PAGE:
Gradually the bulk of the population managed to go on about its business. Some evacuees returned. Those who remained took pride in their ability to survive. The siege of the city had already lasted longer than that of Vicksburg. Children had miraculously defeated death. For them, war became a game. The “little” ones laughed and defiantly clapped their hands as they saw the missiles fail to hit their targets. The world of play allowed children and their families a respite from the impending doom. In late January 1865, one Lowcountry toddler played hoop and hide (hide and seek) with his aunt and other family members. As they played, the fall of Charleston was imminent. During the night of February 17, and the following morning, the last Confederate forces evacuated the city. The Twenty-first U.S. Colored Troops prepared to enter the city and occupy it.26

In the meantime, crowds of people, black and white, thronged the Northeastern Depot in search of food and whatever else they could take. Some simply engaged in plunder. Unfortunately, the depot was the storage area for about two hundred kegs of gunpowder. Small boys rejoiced in scooping up handfuls of the powder and tossing it on cotton bales that departing Confederate soldiers had set afire. In their merriment, the boys left behind a trickle of the deadly substance, which soon ignited. Their escapade did more killing than the Swamp (p.101) Angel. An explosion rocked the city. More than a hundred people were killed; an equal number wounded. Death records confirm the carnage. Many died from burns, including a thirty-year-old white woman named Ann Beslow, a German-born man, a ninety-one-year-old black male called Ishmael, and Affy, a twenty-two-year-old black female. The blast caused the loss of millions of dollars in property as the fire spread to some of the richest districts. The same day, the Palmetto State went up in flames, and women whose fundraising made the gunboat possible watched in dismay. Observers thought the last plume of smoke formed a palmetto tree. The sight of black troops occupying the city unnerved white women. Boys, ranging in ages from ten to fourteen, helped elderly ladies, carried water for young girls, and ran errands for those women who dreaded going downtown.27

In March 1865 the Northern press painted a rosy picture of the city's recovery. Business had returned to King Street. The South Carolina Railroad was operational. Federal authorities assisted those taking a loyalty oath. Prominent Charlestonians, such as Dr. Albert J. Mackey and William A. Courtenay, were cooperating to curtail random violence. But some South Carolinians pledged, “Their names will not be fragrant hereafter in the nostrils of patriots.” Schoolchildren seemed better able to cope with the new era than their parents. In May 1865 white children, attending the city's public schools, went aboard General Hookerfor an excursion around the harbor, including a visit to Fort Sumter. Union General John P. Hatch, who was in charge of the occupation of the city, sponsored the trip. The children were “delighted.”28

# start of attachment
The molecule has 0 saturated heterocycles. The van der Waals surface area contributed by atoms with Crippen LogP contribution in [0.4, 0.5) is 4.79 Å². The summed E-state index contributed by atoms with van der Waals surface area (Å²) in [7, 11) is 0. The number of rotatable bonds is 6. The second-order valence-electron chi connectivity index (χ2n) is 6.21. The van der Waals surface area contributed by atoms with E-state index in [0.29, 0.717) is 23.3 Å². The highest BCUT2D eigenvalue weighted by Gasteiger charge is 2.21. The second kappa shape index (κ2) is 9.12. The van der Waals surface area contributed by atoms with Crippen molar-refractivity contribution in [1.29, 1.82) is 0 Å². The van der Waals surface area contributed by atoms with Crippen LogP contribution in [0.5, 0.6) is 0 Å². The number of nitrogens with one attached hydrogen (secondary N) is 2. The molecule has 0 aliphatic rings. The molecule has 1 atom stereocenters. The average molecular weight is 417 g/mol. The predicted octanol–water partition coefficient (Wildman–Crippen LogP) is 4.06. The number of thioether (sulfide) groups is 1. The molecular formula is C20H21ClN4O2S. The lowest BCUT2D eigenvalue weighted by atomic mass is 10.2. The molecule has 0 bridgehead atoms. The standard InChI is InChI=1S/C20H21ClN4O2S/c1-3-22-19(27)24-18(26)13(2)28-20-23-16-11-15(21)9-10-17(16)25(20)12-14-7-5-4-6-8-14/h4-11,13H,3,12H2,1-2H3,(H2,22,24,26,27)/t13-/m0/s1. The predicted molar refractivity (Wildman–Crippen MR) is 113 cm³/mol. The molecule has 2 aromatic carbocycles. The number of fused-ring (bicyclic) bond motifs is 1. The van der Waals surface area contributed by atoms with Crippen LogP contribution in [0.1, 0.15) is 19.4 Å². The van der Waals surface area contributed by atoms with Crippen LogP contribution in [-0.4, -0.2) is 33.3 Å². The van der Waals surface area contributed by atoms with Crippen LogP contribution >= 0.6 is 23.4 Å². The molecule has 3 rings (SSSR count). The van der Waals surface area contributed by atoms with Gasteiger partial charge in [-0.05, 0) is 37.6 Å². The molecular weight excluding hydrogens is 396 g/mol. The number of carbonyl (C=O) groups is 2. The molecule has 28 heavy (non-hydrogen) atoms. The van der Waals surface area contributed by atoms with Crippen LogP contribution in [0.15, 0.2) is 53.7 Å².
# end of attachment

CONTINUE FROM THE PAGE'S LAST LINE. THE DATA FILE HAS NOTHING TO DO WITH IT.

During the summer of 1865, the children of the Charleston Orphan House, who had been evacuated to Orangeburg, returned, another sign of hope. But by now the number of widows and orphans had increased to such a great number as to pose a threatening social problem.


(1.) For more about the ironclad Palmetto State, see chapter 5. Greek fire was “an incendiary material…placed inside a special shell that was designated to explode over a target and start a fire.” The Yankees used two types. See Stephen R. Wise, Gate of Hell: Campaign for Charleston Harbor, 1863 (Columbia: University of South Carolina Press, 1994), 148.

(2.) “A Boy's Memories of War Time and Other Times,” 35; CSW, Reel No. 138, P- 273–1864.

(3.) Charleston Mercury, January 3, 1865; Grace Brown Elmore, A Heritage of War: The Civil War Diary of Grace Brown Elmore, 1861–1868, ed. Marli F. Weiner (Athens: University of Georgia Press, 1997), 88–96, 200–201 n. 5; UDC, South Carolina Women in the Confederacy, 1:243–247; Moore, Southern Homefront, 241–246; John Hammond Moore, Columbia and Richland Country: A South Carolina Community, 1740–1990 (Columbia: University of South Carolina Press, 1993), 199.

(4.) Confederate Baptist, Columbia, January 18, 1865.

(5.) Marion Brunson Lucas, Sherman and the Burning of Columbia (College Station: Texas A&M University Press, 1976), 54, 70–71, 106, 128; Mrs. Emily Caroline Ellis Diary, February 16, 1865, pp. 24–25, SCL; George Ward Nichols, The Story of the Great March: From the Diary of a Staff Officer (New York: Harper and Brothers, 1865), 364; George F. Cram, Soldiering with Sherman: The Civil War Letters of George F. Cram, ed. Jennifer Cain Bohrnstedt (DeKalb: Northern Illinois University Press, 2000), 161–162. Charles Royster offered the most vivid and compelling account of the burning of Columbia in The Destructive War: William Tecumseh Sherman, Stonewall Jackson, and the Americans (New York: Knopf, 1991), chapter 1.